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  1. 1
    322873

    Early identification of at-risk youth in Latin America: an application of cluster analysis.

    Bagby E; Cunningham W

    Washington, D.C., World Bank, Latin America and the Caribbean Region, Human Development Department, 2007 Oct. 55 p. (Policy Research Working Paper No. 4377)

    A new literature on the nature of and policies for youth in Latin America is emerging, but there is still very little known about who are the most vulnerable young people. This paper aims to characterize the heterogeneity in the youth population and identify ex ante the youth that are at-risk and should be targeted with prevention programs. Using non-parametric methodologies and specialized youth surveys from Mexico and Chile, the authors quantify and characterize the different subgroups of youth, according to the amount of risk in their lives, and find that approximately 20 percent of 18 to 24 year old Chileans and 40 percent of the same age cohort in Mexico are suffering the consequences of a range of negative behaviors. Another 8 to 20 percent demonstrate factors in their lives that pre-dispose them to becoming at-risk youth - they are the candidates for prevention programs. The analysis finds two observable variables that can be used to identify which children have a higher probability of becoming troubled youth: poverty and residing in rural areas. The analysis also finds that risky behaviors increase with age and differ by gender, thereby highlighting the need for program and policy differentiation along these two demographic dimensions. (author's)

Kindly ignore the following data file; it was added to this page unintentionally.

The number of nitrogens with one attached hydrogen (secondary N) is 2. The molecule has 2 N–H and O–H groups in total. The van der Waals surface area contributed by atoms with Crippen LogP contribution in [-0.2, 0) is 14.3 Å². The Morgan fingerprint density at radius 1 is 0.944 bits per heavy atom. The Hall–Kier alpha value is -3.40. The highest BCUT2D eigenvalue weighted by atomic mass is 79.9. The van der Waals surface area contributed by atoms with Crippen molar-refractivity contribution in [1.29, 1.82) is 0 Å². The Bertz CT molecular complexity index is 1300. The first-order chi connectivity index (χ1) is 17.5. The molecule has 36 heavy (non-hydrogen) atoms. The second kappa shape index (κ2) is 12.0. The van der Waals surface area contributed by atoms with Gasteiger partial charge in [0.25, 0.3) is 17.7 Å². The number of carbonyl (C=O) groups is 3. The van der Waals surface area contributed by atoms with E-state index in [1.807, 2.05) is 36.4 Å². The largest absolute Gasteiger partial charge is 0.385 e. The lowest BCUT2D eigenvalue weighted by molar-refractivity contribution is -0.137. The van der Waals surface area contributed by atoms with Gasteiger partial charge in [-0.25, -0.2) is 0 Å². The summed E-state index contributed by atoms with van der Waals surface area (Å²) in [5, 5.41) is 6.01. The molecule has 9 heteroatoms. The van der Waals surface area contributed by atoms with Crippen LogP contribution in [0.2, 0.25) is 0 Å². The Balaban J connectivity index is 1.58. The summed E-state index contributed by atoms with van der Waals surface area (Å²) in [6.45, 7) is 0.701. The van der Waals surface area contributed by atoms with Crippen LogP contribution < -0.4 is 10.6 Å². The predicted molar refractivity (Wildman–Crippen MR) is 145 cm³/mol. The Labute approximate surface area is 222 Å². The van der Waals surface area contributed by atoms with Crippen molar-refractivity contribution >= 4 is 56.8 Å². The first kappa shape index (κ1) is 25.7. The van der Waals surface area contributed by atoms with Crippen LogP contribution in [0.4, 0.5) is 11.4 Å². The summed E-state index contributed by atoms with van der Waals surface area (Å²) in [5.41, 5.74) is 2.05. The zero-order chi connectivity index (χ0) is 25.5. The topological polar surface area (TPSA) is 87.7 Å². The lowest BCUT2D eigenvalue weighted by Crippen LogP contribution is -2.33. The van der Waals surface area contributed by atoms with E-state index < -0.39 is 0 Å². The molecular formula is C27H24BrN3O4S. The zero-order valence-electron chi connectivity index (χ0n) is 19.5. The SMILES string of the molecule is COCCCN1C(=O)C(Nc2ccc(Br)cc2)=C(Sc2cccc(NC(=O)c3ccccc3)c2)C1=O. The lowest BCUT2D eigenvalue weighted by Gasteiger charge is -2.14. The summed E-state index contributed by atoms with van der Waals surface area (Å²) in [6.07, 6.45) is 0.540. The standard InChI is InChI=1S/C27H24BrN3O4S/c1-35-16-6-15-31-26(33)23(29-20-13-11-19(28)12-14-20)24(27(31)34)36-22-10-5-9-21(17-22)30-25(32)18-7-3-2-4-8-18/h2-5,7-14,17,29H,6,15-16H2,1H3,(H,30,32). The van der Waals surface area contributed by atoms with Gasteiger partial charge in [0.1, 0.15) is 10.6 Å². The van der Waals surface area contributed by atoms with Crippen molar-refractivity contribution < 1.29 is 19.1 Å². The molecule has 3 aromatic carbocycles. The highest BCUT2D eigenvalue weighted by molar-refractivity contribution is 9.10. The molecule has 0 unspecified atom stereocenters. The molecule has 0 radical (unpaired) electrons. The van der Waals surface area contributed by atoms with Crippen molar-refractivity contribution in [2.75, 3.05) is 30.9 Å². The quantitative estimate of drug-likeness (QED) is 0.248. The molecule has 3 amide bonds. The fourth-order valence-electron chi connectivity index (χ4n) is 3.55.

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  2. 2
    014195

    Construction of the new United Nations model life table system.

    United Nations. Department of International Economic and Social Affairs. Population Division

    Population Bulletin of the United Nations. 1982; (14):54-65.

    Previous systems of model life tables were based on empirical data from the now developed countries (the Coale and Demeny models) or, when patterns from less developed countries were included (the original UN set and the Lederman set), included data of poor or unknown quality. However, with the advent of new demographic techniques of data evaluation and of improved survey, census, and vital registration systems, it has become possible to construct a new model life table system based on reliable data from less developed countries and hence more applicable to demographic analysis within that milieu. The new UN model life tables are based on carefully evaluated age-sex specific mortality data found in developing countries. Analysis of these data indicated 4 major age patterns of mortality. These patterns have been labelled the Latin American pattern, the Chilean pattern, the South Asian pattern, and the Far Eastern pattern, according to the geographical region predominant in each pattern. An overall average pattern, labelled the general pattern, has also been constructed. Along with the model life tables themselves, the UN is also producing models of sex differences in life expectancy, single-year mortality, and stable populations. A manual of computer programs to facilitate use of these models is also being prepared. (author's)
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